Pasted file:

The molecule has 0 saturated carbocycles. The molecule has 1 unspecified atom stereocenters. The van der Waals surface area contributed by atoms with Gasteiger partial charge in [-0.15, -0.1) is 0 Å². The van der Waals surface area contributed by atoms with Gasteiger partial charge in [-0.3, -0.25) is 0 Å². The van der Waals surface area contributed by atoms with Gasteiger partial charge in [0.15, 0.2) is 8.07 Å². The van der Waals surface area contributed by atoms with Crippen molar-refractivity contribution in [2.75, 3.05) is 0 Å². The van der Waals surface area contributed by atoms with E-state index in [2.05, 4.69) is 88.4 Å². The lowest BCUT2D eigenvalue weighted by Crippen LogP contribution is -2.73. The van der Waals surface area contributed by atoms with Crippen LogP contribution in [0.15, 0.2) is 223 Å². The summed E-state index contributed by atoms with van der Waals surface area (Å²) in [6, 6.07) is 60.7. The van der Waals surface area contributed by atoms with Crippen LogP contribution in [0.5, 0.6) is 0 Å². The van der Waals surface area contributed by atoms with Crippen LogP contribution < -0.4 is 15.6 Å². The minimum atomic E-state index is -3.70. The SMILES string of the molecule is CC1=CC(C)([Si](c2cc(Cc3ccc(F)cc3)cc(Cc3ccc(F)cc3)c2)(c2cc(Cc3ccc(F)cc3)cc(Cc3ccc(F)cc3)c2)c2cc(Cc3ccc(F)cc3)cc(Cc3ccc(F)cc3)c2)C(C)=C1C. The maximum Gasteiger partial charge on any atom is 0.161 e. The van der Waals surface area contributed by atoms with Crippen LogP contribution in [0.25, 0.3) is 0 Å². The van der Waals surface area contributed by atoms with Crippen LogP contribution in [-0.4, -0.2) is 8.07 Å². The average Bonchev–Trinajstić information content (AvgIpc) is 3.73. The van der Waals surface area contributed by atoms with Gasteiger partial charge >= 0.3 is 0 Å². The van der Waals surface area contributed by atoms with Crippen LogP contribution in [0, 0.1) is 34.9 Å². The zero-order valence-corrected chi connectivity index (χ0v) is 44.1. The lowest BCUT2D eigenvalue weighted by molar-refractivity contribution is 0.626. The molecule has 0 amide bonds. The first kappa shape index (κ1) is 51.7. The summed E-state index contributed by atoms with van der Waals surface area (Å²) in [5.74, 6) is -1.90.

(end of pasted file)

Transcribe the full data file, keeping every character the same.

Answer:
The molecule has 0 saturated carbocycles. The molecule has 1 unspecified atom stereocenters. The van der Waals surface area contributed by atoms with Gasteiger partial charge in [-0.15, -0.1) is 0 Å². The van der Waals surface area contributed by atoms with Gasteiger partial charge in [-0.3, -0.25) is 0 Å². The van der Waals surface area contributed by atoms with Gasteiger partial charge in [0.15, 0.2) is 8.07 Å². The van der Waals surface area contributed by atoms with Crippen molar-refractivity contribution in [2.75, 3.05) is 0 Å². The van der Waals surface area contributed by atoms with E-state index in [2.05, 4.69) is 88.4 Å². The lowest BCUT2D eigenvalue weighted by Crippen LogP contribution is -2.73. The van der Waals surface area contributed by atoms with Crippen LogP contribution in [0.15, 0.2) is 223 Å². The summed E-state index contributed by atoms with van der Waals surface area (Å²) in [6, 6.07) is 60.7. The van der Waals surface area contributed by atoms with Crippen LogP contribution in [0.5, 0.6) is 0 Å². The van der Waals surface area contributed by atoms with Crippen LogP contribution < -0.4 is 15.6 Å². The minimum atomic E-state index is -3.70. The SMILES string of the molecule is CC1=CC(C)([Si](c2cc(Cc3ccc(F)cc3)cc(Cc3ccc(F)cc3)c2)(c2cc(Cc3ccc(F)cc3)cc(Cc3ccc(F)cc3)c2)c2cc(Cc3ccc(F)cc3)cc(Cc3ccc(F)cc3)c2)C(C)=C1C. The maximum Gasteiger partial charge on any atom is 0.161 e. The van der Waals surface area contributed by atoms with Crippen LogP contribution in [0.25, 0.3) is 0 Å². The van der Waals surface area contributed by atoms with Crippen LogP contribution in [-0.4, -0.2) is 8.07 Å². The average Bonchev–Trinajstić information content (AvgIpc) is 3.73. The van der Waals surface area contributed by atoms with Gasteiger partial charge >= 0.3 is 0 Å². The van der Waals surface area contributed by atoms with Crippen LogP contribution in [0, 0.1) is 34.9 Å². The zero-order valence-corrected chi connectivity index (χ0v) is 44.1. The lowest BCUT2D eigenvalue weighted by molar-refractivity contribution is 0.626. The molecule has 0 amide bonds. The first kappa shape index (κ1) is 51.7. The summed E-state index contributed by atoms with van der Waals surface area (Å²) in [5.74, 6) is -1.90.